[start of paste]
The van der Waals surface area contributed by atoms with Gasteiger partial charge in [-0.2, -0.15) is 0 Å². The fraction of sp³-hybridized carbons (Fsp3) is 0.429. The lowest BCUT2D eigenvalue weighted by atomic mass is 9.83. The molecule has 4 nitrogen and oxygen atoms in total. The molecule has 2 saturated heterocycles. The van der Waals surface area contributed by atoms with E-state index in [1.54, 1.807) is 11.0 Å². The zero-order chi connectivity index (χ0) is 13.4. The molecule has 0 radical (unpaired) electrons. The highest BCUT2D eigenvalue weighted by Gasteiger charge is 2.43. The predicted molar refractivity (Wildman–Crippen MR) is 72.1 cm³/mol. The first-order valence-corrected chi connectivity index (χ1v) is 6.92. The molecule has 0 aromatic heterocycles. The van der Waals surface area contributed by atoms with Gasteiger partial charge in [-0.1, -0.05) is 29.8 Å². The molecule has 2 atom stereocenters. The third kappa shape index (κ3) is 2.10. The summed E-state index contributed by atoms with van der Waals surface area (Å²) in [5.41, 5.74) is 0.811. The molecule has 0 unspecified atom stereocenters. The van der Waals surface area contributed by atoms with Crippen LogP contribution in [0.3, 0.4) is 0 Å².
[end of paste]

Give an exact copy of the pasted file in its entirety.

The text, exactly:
The van der Waals surface area contributed by atoms with Gasteiger partial charge in [-0.2, -0.15) is 0 Å². The fraction of sp³-hybridized carbons (Fsp3) is 0.429. The lowest BCUT2D eigenvalue weighted by atomic mass is 9.83. The molecule has 4 nitrogen and oxygen atoms in total. The molecule has 2 saturated heterocycles. The van der Waals surface area contributed by atoms with E-state index in [1.54, 1.807) is 11.0 Å². The zero-order chi connectivity index (χ0) is 13.4. The molecule has 0 radical (unpaired) electrons. The highest BCUT2D eigenvalue weighted by Gasteiger charge is 2.43. The predicted molar refractivity (Wildman–Crippen MR) is 72.1 cm³/mol. The first-order valence-corrected chi connectivity index (χ1v) is 6.92. The molecule has 0 aromatic heterocycles. The van der Waals surface area contributed by atoms with Gasteiger partial charge in [-0.1, -0.05) is 29.8 Å². The molecule has 2 atom stereocenters. The third kappa shape index (κ3) is 2.10. The summed E-state index contributed by atoms with van der Waals surface area (Å²) in [5.41, 5.74) is 0.811. The molecule has 0 unspecified atom stereocenters. The van der Waals surface area contributed by atoms with Crippen LogP contribution in [0.3, 0.4) is 0 Å².